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Soldering

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Old 11-09-2012, 05:40 PM
  #1
alis902
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Default Soldering

Hi

Connector attached image, because of the different size, looking to cut a part soldering.
Please tell me if there is a better way to others.
Motor Hyperion "ZS4045-10", is an amplifier ICE100.

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Old 11-09-2012, 05:52 PM
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Default RE: Soldering

I always cut off the pre-soldered end of the wire. You can then prepare the ends of the wire by stripping off a small section and then tightly twist the wire together and re apply solder. It will be much smaller and will fit into the 4mm connector.
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Old 11-10-2012, 03:33 AM
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Default RE: Soldering

Hi

Thanks for the advice.
I give it a try today.
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Old 11-10-2012, 04:19 AM
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Default RE: Soldering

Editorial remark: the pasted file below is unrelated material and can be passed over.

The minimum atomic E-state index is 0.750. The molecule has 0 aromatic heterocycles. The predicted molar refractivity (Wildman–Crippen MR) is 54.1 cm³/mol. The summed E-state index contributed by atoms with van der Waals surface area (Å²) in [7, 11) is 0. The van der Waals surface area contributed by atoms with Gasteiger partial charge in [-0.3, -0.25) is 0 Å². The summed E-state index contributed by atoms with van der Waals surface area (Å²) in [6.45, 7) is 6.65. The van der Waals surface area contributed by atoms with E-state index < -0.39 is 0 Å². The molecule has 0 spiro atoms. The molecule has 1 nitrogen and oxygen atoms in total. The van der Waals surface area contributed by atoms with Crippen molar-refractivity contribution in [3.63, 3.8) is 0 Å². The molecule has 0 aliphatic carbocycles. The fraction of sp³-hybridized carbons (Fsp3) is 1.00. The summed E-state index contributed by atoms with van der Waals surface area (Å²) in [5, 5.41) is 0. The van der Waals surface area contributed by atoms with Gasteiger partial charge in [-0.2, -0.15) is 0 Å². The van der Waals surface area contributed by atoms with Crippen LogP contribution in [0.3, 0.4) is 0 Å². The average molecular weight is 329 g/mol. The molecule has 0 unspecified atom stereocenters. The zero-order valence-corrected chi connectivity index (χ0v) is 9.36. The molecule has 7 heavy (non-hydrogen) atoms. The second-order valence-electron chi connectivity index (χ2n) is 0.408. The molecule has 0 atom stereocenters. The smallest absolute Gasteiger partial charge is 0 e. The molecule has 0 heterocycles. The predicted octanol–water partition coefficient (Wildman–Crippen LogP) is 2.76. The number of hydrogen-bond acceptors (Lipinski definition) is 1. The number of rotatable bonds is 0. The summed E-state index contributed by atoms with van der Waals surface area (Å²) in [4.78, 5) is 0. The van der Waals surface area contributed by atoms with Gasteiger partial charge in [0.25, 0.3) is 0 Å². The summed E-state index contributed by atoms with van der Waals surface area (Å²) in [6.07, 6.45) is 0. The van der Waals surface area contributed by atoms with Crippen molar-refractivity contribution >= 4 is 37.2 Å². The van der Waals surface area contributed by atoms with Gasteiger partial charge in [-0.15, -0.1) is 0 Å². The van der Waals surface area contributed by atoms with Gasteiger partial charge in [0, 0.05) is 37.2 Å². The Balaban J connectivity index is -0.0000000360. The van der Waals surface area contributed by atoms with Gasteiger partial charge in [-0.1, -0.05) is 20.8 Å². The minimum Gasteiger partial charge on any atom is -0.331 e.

Hi,
Do both.
The cut-away in the side of the cup will make it easier to get a good flow of solder into the joint.

Brian
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Old 11-10-2012, 05:34 AM
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Default RE: Soldering

Hi

Brian

It is OK.
I'll do both.
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Old 11-10-2012, 12:36 PM
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Default RE: Soldering

If it is stock ICE 100, get a good soldering paste, dip the end to the paste. Use iron that is at least 40 watt. Heat it up and touch the end of the wire.

It will make the solder to melt and go in the wires. If the entire wires too thick, use dremel sanding drum to make the outside diameter of the tinned wire thinner.